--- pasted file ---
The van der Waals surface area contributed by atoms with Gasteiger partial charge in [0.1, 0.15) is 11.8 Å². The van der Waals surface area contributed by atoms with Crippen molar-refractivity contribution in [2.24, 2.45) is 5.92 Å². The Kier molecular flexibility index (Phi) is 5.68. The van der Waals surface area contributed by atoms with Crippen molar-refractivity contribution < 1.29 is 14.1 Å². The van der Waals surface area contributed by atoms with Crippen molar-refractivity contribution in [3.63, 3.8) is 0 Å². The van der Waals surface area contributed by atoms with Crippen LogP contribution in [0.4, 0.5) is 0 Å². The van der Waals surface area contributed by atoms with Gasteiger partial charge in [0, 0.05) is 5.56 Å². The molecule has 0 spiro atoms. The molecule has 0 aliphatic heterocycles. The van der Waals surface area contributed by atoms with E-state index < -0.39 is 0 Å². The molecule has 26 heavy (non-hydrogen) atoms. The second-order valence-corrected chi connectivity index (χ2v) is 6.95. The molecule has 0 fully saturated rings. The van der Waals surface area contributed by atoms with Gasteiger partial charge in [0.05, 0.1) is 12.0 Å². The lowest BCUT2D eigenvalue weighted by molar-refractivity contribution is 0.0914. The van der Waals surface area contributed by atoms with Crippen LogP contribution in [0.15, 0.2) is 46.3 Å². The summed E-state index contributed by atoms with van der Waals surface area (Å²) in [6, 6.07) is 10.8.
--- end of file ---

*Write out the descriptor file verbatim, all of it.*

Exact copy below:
The van der Waals surface area contributed by atoms with Gasteiger partial charge in [0.1, 0.15) is 11.8 Å². The van der Waals surface area contributed by atoms with Crippen molar-refractivity contribution in [2.24, 2.45) is 5.92 Å². The Kier molecular flexibility index (Phi) is 5.68. The van der Waals surface area contributed by atoms with Crippen molar-refractivity contribution < 1.29 is 14.1 Å². The van der Waals surface area contributed by atoms with Crippen molar-refractivity contribution in [3.63, 3.8) is 0 Å². The van der Waals surface area contributed by atoms with Crippen LogP contribution in [0.4, 0.5) is 0 Å². The van der Waals surface area contributed by atoms with Gasteiger partial charge in [0, 0.05) is 5.56 Å². The molecule has 0 spiro atoms. The molecule has 0 aliphatic heterocycles. The van der Waals surface area contributed by atoms with E-state index < -0.39 is 0 Å². The molecule has 26 heavy (non-hydrogen) atoms. The second-order valence-corrected chi connectivity index (χ2v) is 6.95. The molecule has 0 fully saturated rings. The van der Waals surface area contributed by atoms with Gasteiger partial charge in [0.05, 0.1) is 12.0 Å². The lowest BCUT2D eigenvalue weighted by molar-refractivity contribution is 0.0914. The van der Waals surface area contributed by atoms with Crippen LogP contribution in [0.15, 0.2) is 46.3 Å². The summed E-state index contributed by atoms with van der Waals surface area (Å²) in [6, 6.07) is 10.8.